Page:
I was in seventh grade when I got it. My mom bought me an outfit that made my heart patter and made me feel grown up. It was a red velveteen set, with a knee-length gaucho pant/skirt and a vest with cap sleeves and wooden toggle buttons. I had seen it in a store and it was finally on sale. When I showed my mom, she actually liked. After she made the purchase, I only wore it on special days. No other girls at school had a set like it (Imagine that?) When I finished wearing it, I would hang it up carefully or we would occasionally take it to the dry cleaners. It was so very red and I felt like a fashion model when I wore it. It made me rather warm when I wore it, and it made me perspire but, hey, that’s the price that you pay for glamour.
In high school “Gunne sax” dresses were all the rage. Finally, my junior year, I was able to get one for a prom. It was a pastel yellow color with white lace and I felt very feminine and delicate in it. I’m sure I danced to songs by like “Three Times a Lady”, and “Stairway to Heaven” would be the last song because it was long, but very hard to dance to. Proms were simple back then. You’d go out to dinner at a nice restaurant and then go to the dance and then go home. There were no all-day dates, no $1000 dresses, and no hotel rooms.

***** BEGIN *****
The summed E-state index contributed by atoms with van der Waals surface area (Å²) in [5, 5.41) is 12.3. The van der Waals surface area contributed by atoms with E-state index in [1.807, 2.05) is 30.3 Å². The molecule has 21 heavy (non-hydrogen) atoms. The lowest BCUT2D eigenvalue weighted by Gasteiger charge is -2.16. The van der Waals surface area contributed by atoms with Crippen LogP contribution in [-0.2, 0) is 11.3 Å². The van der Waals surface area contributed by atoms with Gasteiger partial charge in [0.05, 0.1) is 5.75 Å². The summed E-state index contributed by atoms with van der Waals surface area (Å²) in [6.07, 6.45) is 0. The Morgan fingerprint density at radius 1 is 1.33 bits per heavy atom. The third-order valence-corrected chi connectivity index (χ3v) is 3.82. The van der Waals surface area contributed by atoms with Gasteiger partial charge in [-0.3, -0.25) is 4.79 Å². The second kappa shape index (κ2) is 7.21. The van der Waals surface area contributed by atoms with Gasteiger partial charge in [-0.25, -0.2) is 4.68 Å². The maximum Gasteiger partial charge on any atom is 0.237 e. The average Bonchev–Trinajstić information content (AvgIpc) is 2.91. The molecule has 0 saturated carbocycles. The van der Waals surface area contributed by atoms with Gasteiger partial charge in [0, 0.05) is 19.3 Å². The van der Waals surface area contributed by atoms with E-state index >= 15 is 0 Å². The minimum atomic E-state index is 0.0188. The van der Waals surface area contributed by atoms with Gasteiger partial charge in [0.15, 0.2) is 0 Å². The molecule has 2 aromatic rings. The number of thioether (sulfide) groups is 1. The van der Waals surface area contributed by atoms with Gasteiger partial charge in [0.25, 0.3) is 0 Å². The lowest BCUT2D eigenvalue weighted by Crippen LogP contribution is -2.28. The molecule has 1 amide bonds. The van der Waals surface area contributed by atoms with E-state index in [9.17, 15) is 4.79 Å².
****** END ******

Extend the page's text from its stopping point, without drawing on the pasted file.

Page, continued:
My wedding dress was a one-of-a-kind custom-made dress satin dress. That’s because I bought the 6 yards of material and made it myself. My husband and I paid for our wedding and we were on a very tight budget, so I said I’d make my dress to save money. I sewed for hours and hours, putting lace on the sheer sleeves, and made the veil myself. It had a train and although it wasn’t fancy and it had some flaws, I was proud of it and I guess it was ok because it worked, and we were married. I still have it, and it’s a bit raggedy now, but I can’t seem to part with it.
Three decades ago, maternity clothes were made to hide baby bumps and they were not flattering. They usually were tent-like with big patterns and big bows to draw your attention away from the obvious. These outfits weren’t glamorous (like a red velvet gaucho set), but I still was happy to wear them because they symbolized the thing I’d always dreamed of- motherhood. It took us a couple of years and a doctor’s help to finally get pregnant, so when it happened, I happily wore those outfits until those sweet babies came.
Some people feel that clothes are just a covering or that enjoying them is shallow. Clothes are definitely not the most important thing, and don’t define a person, but clothes can be significant because they are an expression and at times a representation of a person. I remember how when we had our senior graduation trip to Disneyland, we were forced to wear dresses and the boys had to wear shirts and ties. We were not at all happy, and yet it helped us to behave at a higher level. We felt respectable and so we acted respectable.
I imagine there will be more outfits to pick out for special occasions, like for anniversaries, graduations and marriages of grandchildren. In my later years, my last outfit won’t be selected by me, but probably by my daughters with tears, but with good memories… and they will know what I would’ve picked.
Fun blog post Diane! So good to see you at stake conference! -Sherri Albrecht
Thank you, my friend! Enjoyed hearing from your son!❤️
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